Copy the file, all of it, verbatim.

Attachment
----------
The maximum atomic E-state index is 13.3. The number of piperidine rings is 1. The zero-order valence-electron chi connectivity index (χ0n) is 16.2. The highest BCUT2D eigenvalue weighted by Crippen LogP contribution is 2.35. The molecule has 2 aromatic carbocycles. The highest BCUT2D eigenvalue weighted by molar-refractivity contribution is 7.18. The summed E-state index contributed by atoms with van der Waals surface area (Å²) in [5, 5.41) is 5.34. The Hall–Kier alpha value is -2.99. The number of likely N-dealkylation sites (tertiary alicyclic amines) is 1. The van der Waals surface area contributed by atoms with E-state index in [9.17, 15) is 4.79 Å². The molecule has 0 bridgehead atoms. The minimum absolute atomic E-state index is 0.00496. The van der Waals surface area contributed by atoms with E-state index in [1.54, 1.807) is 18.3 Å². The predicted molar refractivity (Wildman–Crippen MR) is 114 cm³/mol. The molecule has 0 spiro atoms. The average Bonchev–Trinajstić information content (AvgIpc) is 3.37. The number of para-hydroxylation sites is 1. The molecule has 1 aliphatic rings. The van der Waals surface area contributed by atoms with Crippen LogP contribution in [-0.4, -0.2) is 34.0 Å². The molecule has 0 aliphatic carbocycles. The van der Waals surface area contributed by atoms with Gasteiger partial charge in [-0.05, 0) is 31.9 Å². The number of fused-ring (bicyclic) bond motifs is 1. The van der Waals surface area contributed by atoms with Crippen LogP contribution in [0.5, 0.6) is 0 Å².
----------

The maximum atomic E-state index is 13.3. The number of piperidine rings is 1. The zero-order valence-electron chi connectivity index (χ0n) is 16.2. The highest BCUT2D eigenvalue weighted by Crippen LogP contribution is 2.35. The molecule has 2 aromatic carbocycles. The highest BCUT2D eigenvalue weighted by molar-refractivity contribution is 7.18. The summed E-state index contributed by atoms with van der Waals surface area (Å²) in [5, 5.41) is 5.34. The Hall–Kier alpha value is -2.99. The number of likely N-dealkylation sites (tertiary alicyclic amines) is 1. The van der Waals surface area contributed by atoms with E-state index in [9.17, 15) is 4.79 Å². The molecule has 0 bridgehead atoms. The minimum absolute atomic E-state index is 0.00496. The van der Waals surface area contributed by atoms with E-state index in [1.54, 1.807) is 18.3 Å². The predicted molar refractivity (Wildman–Crippen MR) is 114 cm³/mol. The molecule has 0 spiro atoms. The average Bonchev–Trinajstić information content (AvgIpc) is 3.37. The number of para-hydroxylation sites is 1. The molecule has 1 aliphatic rings. The van der Waals surface area contributed by atoms with Crippen LogP contribution in [-0.4, -0.2) is 34.0 Å². The molecule has 0 aliphatic carbocycles. The van der Waals surface area contributed by atoms with Gasteiger partial charge in [-0.05, 0) is 31.9 Å². The number of fused-ring (bicyclic) bond motifs is 1. The van der Waals surface area contributed by atoms with Crippen LogP contribution in [0.5, 0.6) is 0 Å².